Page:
Every week the staff of Manhattan’s renowned Drama Book Shop undertakes the formidable challenge of helping actors find the best monologues for auditions and classes, answering hundreds of questions regarding the latest—and classic—plays from the U.S. and around the world; and recommending theatre craft titles–from lighting design to beating the pavement–which give best value. They even have a working theatre in their basement!
Here they are on Stage Voices, picking the best of published work to keep us up to date and aware of the little known—the next best thing to actually being in the shop, listening to their wise counsel and sage advice.
THIS WEEK'S PICK:
Love Song by John Kolvenbach
I saw all this Living. …through my peephole I watched them skipping down the hall, and I wondered what kind of shoes they wore to want things so much… I didn’t understand them, playing hopscotch and writing formulas, building ships from kits and taking walks…They scared me, Harry…
Play of the Week is hard. Throughout the year hundreds of new plays from publishers around the world land first at the Drama Book Shop. Every month dozens of new titles overflow our celebrated wall of new plays. We’re also home to thousands of plays written over millennia. An entire art form wraps around our walls. To choose one can induce paralysis.
This is your lucky week. In his astonishing play, Love Song, John Kolvenbach investigates the subject of love through two couples and a waiter. The central character is Beane, an exile from life who lives alone with a cup and a spoon in a dim studio apartment where the walls are literally closing in. He’s the despair of his strident but loving older sister, Joan, and her too rational husband, Harry, who’ve amassed the trappings and attendant neuroses of successful professionals. Beane works in government—in a toll booth. One night he arrives home to be waylaid by Molly, a violent young woman whose bent for destruction attacks Beane’s defenses at fake gunpoint. As she attempts to kick- box Beane into sex and love, she’s like the life force on steroids. Molly plunges Beane, Joan and Harry into hilarious turmoil and chaos. These are characters you’d follow to the end of the earth.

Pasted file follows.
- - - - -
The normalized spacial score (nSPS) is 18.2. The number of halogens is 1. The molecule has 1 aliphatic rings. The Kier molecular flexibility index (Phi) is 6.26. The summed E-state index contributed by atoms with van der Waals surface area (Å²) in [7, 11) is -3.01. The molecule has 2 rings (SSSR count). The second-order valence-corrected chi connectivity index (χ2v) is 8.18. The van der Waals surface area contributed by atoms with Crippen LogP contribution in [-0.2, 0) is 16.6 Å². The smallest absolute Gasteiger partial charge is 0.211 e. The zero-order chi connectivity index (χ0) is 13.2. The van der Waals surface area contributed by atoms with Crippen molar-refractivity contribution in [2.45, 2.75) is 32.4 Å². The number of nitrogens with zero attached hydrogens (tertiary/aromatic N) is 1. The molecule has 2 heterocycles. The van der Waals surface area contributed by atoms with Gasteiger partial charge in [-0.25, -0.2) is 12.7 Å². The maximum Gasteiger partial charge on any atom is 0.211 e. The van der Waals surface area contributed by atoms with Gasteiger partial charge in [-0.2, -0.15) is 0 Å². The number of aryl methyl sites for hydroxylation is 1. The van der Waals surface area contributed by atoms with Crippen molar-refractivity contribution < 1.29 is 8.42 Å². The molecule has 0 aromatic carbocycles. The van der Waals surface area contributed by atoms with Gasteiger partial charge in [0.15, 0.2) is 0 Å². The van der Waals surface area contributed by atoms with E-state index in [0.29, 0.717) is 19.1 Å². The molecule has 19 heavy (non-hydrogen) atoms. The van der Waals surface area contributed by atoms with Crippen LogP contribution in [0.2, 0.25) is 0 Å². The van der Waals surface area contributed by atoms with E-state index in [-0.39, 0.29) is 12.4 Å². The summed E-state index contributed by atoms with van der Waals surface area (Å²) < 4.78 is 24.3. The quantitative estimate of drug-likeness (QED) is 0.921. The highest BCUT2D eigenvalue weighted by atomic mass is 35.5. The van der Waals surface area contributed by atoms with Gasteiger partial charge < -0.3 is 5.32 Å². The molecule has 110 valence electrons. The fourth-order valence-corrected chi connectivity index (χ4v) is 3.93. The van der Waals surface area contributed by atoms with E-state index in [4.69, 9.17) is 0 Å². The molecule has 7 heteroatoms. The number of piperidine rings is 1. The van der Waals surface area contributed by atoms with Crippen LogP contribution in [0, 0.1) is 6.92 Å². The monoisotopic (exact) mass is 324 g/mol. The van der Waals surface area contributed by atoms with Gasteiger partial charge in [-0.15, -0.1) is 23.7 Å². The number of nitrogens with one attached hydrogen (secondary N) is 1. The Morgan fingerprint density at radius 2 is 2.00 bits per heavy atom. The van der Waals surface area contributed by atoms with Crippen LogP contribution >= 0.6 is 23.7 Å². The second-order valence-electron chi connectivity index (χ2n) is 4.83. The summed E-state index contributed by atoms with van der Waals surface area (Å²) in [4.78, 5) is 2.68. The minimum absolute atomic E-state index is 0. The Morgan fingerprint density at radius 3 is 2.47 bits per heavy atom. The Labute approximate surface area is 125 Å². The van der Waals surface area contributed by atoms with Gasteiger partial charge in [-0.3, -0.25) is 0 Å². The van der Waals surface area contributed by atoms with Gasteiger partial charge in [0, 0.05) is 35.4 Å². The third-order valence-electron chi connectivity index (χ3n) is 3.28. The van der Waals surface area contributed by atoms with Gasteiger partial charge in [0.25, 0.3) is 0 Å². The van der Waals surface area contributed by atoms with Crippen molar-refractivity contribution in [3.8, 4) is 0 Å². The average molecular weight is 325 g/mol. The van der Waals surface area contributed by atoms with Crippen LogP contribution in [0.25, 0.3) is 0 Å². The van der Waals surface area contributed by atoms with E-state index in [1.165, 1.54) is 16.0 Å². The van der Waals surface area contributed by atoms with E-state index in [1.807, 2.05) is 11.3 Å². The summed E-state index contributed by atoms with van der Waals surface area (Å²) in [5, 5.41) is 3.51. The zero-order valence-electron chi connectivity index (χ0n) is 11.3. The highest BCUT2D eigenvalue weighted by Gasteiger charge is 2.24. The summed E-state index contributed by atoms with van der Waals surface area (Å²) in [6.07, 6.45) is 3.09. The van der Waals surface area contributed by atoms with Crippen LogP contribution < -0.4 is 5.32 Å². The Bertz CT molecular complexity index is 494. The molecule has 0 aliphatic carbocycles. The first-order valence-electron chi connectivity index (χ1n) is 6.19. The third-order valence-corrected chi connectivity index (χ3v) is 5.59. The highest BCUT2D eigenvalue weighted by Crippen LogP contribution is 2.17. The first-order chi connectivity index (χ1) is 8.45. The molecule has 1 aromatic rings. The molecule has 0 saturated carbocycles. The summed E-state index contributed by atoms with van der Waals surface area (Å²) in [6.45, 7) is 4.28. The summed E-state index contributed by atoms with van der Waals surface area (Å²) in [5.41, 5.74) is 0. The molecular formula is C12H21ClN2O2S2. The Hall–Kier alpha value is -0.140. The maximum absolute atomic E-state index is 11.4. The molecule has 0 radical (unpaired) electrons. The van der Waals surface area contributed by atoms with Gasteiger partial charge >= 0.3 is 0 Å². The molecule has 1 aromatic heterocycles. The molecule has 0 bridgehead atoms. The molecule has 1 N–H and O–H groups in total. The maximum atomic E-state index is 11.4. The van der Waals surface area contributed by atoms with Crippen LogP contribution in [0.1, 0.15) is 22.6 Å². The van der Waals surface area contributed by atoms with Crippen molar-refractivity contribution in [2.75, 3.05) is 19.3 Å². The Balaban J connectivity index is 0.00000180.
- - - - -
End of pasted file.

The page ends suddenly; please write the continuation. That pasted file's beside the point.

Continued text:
Playwriting is hard. Yet Kolvenbach makes it appear effortless. He uses the elements of stagecraft with tremendous skill to create a world as authentic as it is fantastic. He shows rather than tells. The play unfolds with intense theatricality—the magical things that only theatre can do. A light cue can scare you to death. Simple objects reveal great complexity—a wine glass, turkey sandwich, stolen hotel bathrobe, take on layers of meaning, and at times, poetry.
Love is hard. The play is rich with meaning and the cultural provenance of the author’s unique imagination. Images abound from the Bible to Beckett and back. Love Song reveals almost infinite kinds of love—of siblings, couples, pets, strangers, self, life. Love begets tyranny, grace, lust, joy and loss. It lays siege to the senses and the self. Beane awakens to sensations and words he’s never before imagined—food, smells, water, light, heat, suffering, savagery. And love creates a river of language that surges forth when Beane finally discovers something worth articulation. Without an ounce of sentimentality, Kolvenbach’s razor wit and lack of cynicism combine to lacerate the heart.
To reveal the ending would be a felony. But who is Molly? Is she real? What must Beane sacrifice to join the human race? Love Song will hold you captive and leave you shaken. Hell may be other people but it’s not as deep as the hell that’s empty.
Cast: 2 men, 2 women. Beane and Molly, 20s; Joan and Harry, 30s, Harry doubles as the waiter.
Scenes/Monologues: Hilarious, touching, career-making scenes and monologues. Scenes: Joan, Harry and Beane; Beane and Molly; Beane and Joan; Joan and Harry. Monologues: Joan, Beane, Molly.
Recommended by: Helen
The Drama Book Shop, Inc.
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